Witness: Yeshiva Faked Documents For Grants

Witness: Yeshiva Faked Documents For Grants

The former dean of a Brooklyn-based yeshiva the government charges was fictitious and stole millions in federal subsidies testified in federal court Tuesday that he helped fake documents to obtain state accreditation in order to receive grants from the state and U.S. Department of Education.

Abraham Berkowitz was testifying in the trial of four chasidic men — three from the upstate village of New Square and one from Brooklyn — charged with stealing millions of dollars from federal and state benefit programs during a decades-old conspiracy.

Berkowitz told the court that the Toldos Yakov Yeshiva in reality had no semesters, courses or grades, and did not have a program in Judaic studies, despite attesting to their existence on government applications.

He is one in a series of witnesses the U.S. government is bringing to prove massive fraud by the chasidic village of New Square. The trial at the U.S. District Court in White Plains is expected to continue until the end of the month.

Assistant U.S. Attorney Deborah Landis said Berkowitz is testifying under an agreement guaranteeing he will not be charged with crimes.

In countering Berkowitz’s claims, defense lawyers said their clients are religious men dedicated to charity and raising families, and that Berkowitz will lie to stay out of prison.

Charged with conspiracy to defraud the government, embezzlement, money laundering, making false statements, and wire and mail fraud are Benjamin Berger, 36; Jacob Elbaum, 37; David Goldstein, 51; and Kalmen Stern, 39. They all have pleaded not guilty. If convicted, the defendants face prison sentences ranging from five to 20 years.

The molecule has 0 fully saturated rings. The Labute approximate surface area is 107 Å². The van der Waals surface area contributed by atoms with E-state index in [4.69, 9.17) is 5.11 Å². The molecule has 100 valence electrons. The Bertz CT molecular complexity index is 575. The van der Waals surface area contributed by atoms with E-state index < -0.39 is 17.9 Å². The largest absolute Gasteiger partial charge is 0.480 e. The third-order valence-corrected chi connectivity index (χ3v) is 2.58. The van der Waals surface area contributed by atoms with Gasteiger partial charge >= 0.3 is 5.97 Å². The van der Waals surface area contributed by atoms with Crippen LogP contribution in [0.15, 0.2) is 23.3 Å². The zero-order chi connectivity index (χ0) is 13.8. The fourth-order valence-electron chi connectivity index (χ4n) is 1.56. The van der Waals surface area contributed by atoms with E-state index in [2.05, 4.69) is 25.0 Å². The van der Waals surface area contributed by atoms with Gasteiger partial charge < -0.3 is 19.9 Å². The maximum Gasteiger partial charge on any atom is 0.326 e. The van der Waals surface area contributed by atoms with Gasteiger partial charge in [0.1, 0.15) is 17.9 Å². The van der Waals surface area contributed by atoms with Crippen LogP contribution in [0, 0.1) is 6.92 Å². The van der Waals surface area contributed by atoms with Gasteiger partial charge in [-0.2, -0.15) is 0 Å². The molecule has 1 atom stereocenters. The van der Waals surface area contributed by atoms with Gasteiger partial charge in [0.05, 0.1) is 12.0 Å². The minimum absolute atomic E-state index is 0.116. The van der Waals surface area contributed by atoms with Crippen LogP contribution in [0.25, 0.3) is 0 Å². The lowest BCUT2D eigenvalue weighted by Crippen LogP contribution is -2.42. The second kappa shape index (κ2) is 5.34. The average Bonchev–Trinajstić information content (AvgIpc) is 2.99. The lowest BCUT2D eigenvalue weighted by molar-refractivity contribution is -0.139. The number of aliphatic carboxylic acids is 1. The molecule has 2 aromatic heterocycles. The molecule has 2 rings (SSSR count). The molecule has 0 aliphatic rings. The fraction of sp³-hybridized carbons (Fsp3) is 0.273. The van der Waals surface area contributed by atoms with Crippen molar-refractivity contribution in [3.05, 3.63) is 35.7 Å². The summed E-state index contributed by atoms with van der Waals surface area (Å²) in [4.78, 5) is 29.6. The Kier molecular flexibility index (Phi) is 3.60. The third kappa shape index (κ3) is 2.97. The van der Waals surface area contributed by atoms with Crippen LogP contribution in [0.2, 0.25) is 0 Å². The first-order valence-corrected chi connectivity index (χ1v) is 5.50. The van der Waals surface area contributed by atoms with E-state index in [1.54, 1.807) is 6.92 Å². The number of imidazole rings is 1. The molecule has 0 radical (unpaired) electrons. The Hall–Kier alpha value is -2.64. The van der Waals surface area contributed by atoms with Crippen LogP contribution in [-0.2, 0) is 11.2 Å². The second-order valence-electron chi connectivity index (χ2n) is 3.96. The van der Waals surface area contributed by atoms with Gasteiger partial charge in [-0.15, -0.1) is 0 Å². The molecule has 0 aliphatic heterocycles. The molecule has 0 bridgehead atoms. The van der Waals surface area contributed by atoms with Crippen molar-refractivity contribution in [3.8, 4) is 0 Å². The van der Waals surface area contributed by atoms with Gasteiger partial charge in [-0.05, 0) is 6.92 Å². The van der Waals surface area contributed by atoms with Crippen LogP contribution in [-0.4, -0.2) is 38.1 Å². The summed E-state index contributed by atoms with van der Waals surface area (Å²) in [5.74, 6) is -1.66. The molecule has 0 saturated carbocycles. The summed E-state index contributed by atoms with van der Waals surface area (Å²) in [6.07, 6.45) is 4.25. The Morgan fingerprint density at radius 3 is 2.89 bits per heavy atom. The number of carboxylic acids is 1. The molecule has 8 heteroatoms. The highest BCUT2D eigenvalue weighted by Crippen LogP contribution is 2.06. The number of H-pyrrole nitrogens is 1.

Two others are fugitives since being charged last year, and warrants have been issued for their arrests. They are Chaim Berger, one of New Square’s founders and father of Benjamin, and former Village Clerk Avrum David Friesel, the son of New Square’s mayor.

Goldstein’s lawyer, Michael Rosen, cited Berkowitz and Chaim Berger as the culprits in any wrongdoing.

“Am I going to stand here and tell you that everything was 100 percent kosher or 40 percent [kosher] at TYY?” Rosen said. “Absolutely not. The perpetrators are not in the courtroom. They are Chaim Berger and Abe Berkowitz.”

In her opening statement last week, Landis called the alleged massive fraud of federal money by the chasidic village of New Square a “perfected machine” operating since the 1970s.

Landis told jurors in the courtroom, where scores of chasidim came to show support, that New Square residents used lies and phony documents to steal tens of millions of dollars from federal and state programs including student grants, housing subsidies and small business loans.

Defense lawyers, however, impugned the statements about a massive conspiracy. They said the U.S. Attorney’s Office had a vendetta against the village in Rockland County, established by followers of Rabbi David Twersky, head of the Skver chasidim.

Among the programs allegedly defrauded were the $6 billion a year Pell Grant program funded by the U.S. Department of Education and the Tuition Assistance Program funded by the New York State Department of Education.

A federal education spokesman told The Jewish Week the Pell grants scheme is one of the largest cases of fraud in the history of the program.

All six men were accused of fraudulently obtaining tuition aid money for New Square through a Judaic studies program run by Rockland Community College, a two-year school that is part of the state university system.

Landis said they also set up the fake Toldos Yakov Yeshiva to steal more than $10 million in tuition by submitting phony documents for phantom students. Landis said the defendants were all administrators at the fictitious yeshiva.

The defendants were accused of submitting false documents to establish the eligibility of New Square residents to participate in the programs, illegally using the funds obtained from the programs and hiding their fraud by using fake names and secret bank accounts.

Landis cited a woman, Orit Riter, who could not afford a college education because someone had used her name at three different schools over five years and collected $8,600, all the tuition assistance she would have been due.

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